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Outdoor Living

05/01/2008 03:02PM, Published by Anonymous, Categories:



Before there was such a thing as central heat and air conditioning, people entertained out of doors. Neighbors gathered around the front porch swing or the backyard picnic table. Houses soon expanded to accommodate a deck with a barbecue grill and chaise lounge.

But those families probably could not imagine the patios of today: full-size kitchens with sinks, refrigerators, wet bars, a television or two, plus a fireplace and outdoor dining room. With some adding sofas – and even beds – there’s almost no reason to live indoors.

Indoor conveniences have moved outside. Yet there’s something elemental about a place to cook, eat and sit in the great outdoors.

Many homeowners are renovating or building new homes to include an outdoor living area. By incorporating wide-open spaces with indoor comforts, families are no longer limited to just the charcoal grill and folding chairs. And for every family gathering spot, there is a different flavor.

Murray and Nancy Duggins had relaxation in mind when they added a waterfall and fish pond to their yard overlooking Clark Pond. Goldfish in electric hues of orange and pink swim beneath a ledge and into a tunnel that protects them from the blue heron that lives nearby. Rocking chairs on the covered porch and benches beside the pond give a view of this peaceful spot.

“We sit out here with a glass of wine,” Nancy Duggins says.

Come summer, Dr. Scott and Aisha McGraw bypass their dining room table for the one outside. The poolside table is covered and large enough for a party though there is plenty of room for overflow into the pool house or the large backyard with a small guest house and hot tub. Sometimes the former owners – Dr. Menno and Suzanne Pennink – even come by for a dip.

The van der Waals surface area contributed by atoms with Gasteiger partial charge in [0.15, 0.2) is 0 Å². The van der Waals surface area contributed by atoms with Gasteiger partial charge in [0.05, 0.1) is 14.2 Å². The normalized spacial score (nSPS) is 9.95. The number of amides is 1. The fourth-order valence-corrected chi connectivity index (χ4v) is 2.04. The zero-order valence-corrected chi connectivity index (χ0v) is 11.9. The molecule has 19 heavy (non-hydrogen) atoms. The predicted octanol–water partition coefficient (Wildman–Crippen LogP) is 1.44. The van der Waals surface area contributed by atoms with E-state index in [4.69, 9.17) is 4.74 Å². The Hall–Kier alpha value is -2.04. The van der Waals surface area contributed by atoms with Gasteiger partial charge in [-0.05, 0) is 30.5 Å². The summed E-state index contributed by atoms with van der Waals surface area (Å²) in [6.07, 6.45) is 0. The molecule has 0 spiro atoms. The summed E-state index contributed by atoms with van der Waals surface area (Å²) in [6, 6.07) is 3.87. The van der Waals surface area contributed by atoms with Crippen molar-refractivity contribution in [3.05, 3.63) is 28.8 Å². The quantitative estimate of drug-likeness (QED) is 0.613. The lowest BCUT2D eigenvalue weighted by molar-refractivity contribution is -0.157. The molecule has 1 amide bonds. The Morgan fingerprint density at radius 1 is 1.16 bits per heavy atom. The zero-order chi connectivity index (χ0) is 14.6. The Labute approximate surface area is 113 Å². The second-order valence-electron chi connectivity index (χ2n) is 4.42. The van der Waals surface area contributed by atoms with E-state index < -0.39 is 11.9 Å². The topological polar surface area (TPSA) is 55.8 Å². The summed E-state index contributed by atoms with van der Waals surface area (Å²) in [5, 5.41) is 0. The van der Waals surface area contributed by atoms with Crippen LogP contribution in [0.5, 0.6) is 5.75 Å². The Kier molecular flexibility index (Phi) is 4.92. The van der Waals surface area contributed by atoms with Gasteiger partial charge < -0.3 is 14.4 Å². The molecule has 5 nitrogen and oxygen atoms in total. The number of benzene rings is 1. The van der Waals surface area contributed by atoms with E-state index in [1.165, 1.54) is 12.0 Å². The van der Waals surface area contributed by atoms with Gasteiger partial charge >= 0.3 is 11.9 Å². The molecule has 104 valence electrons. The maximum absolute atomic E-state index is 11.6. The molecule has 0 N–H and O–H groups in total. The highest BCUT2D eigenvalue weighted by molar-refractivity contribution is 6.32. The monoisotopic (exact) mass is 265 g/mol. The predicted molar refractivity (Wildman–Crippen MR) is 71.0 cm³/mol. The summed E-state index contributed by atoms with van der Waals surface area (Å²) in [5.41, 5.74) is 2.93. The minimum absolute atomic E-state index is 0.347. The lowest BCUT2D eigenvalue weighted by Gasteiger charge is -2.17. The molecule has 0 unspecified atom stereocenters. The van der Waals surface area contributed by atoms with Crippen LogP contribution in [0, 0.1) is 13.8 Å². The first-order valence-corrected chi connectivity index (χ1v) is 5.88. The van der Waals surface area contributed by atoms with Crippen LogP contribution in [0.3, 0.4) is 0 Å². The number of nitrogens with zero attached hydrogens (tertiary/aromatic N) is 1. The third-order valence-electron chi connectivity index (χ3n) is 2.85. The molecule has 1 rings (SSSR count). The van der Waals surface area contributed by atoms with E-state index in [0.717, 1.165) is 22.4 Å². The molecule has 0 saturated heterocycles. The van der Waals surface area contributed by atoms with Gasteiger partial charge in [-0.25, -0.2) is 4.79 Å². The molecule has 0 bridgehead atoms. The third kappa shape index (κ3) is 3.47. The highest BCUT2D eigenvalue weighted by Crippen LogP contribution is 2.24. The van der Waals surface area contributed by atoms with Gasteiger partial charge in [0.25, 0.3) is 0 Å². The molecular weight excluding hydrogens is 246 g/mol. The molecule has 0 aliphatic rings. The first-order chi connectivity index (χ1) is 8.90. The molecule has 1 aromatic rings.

At the Newman home in Gates Four, the screened-in back porch is perfect for smaller family gatherings. Dr. Edwin and Betsy Newman’s two boys, 12-year-old Thomas and 7-year-old Bennett, roast hot dogs and s’mores over the fire.

Builder Jimmy Hobbs has had many requests for his full-size outdoor fireplaces in the Gates Four neighborhood and other places in Cumberland County. He says there’s something about being outdoors and around the fire that appeals to people.

No matter the fancy amenities – and there are many in this $6.2 billion “leisure lifestyle” industry – it comes back to gathering around the open flame.

So imagine sitting outside, enjoying the beauty of the outdoors while your spouse cooks dinner for the family. Accompanying the sweet sound of a gentle breeze rustling the trees you also hear the crack and occasional pop from the fireplace.

It isn’t just a nice touch to a home – builders and developers say it also makes good business sense to add or incorporate an outdoor living area to a home. Homebuilders say that a patio or deck is one of the top three features that new buyers request. Not only does an outdoor living area increase space but also the value of a home.

But homeowners should think carefully before building or designing their outdoor space. Will it be used for cooking, entertaining, gardening or a combination of all three?

Cooking outdoors now goes beyond the grill. There are a number of choices for outdoor kitchens. Sure, you can still toss burgers and hot dogs on the grill, but your ability to be more creative with the cuisine will increase with an outdoor kitchen. This could include any combination of oven, range, wet bar, sink and, of course, a grill using weather-resistant material such as stainless steel or sealed concrete.

The Allen family added a full-size bar to their outdoor space. At first, Tim and Aimee Allen passed up the house for sale in the Summertime neighborhood. It languished without a buyer until the Allens gave it another look. Now it and the backyard are completely transformed. The bar is perfect for entertaining, and thanks to a heated pool, the crowd can move outdoors year-round.

Entertaining goes hand in hand with cooking. Social occasions gravitate toward food and the pleasing of every guest’s palate. Adding a dining area with furniture, such as outdoor tables, chairs and umbrellas, can easily enhance the outdoor kitchen. An outdoor fireplace or fire pit will give a cozy glow to the party and enable you to extend your enjoyment of the outdoor area practically year-round. A hot tub adds bubbly fun and, again, can be used practically year-round. Some homeowners are adding TVs and stereos for the full range of entertaining options.

Creative landscaping ties everything together. Potted plants provide a natural accent while trellises with leafy or flowering vines create a natural wall. Lighting can set the mood or highlight focal areas. Torches and low light set a subdued mood while lights pointed toward select trees and plants add drama.

For Southerners, there’s only one downside to outdoor living: mosquitoes. Mosquito coils, citronella candles or torches are an inexpensive way to keep the bugs at bay during warm months.

Nothing’s perfect, but outdoor living sure comes close.



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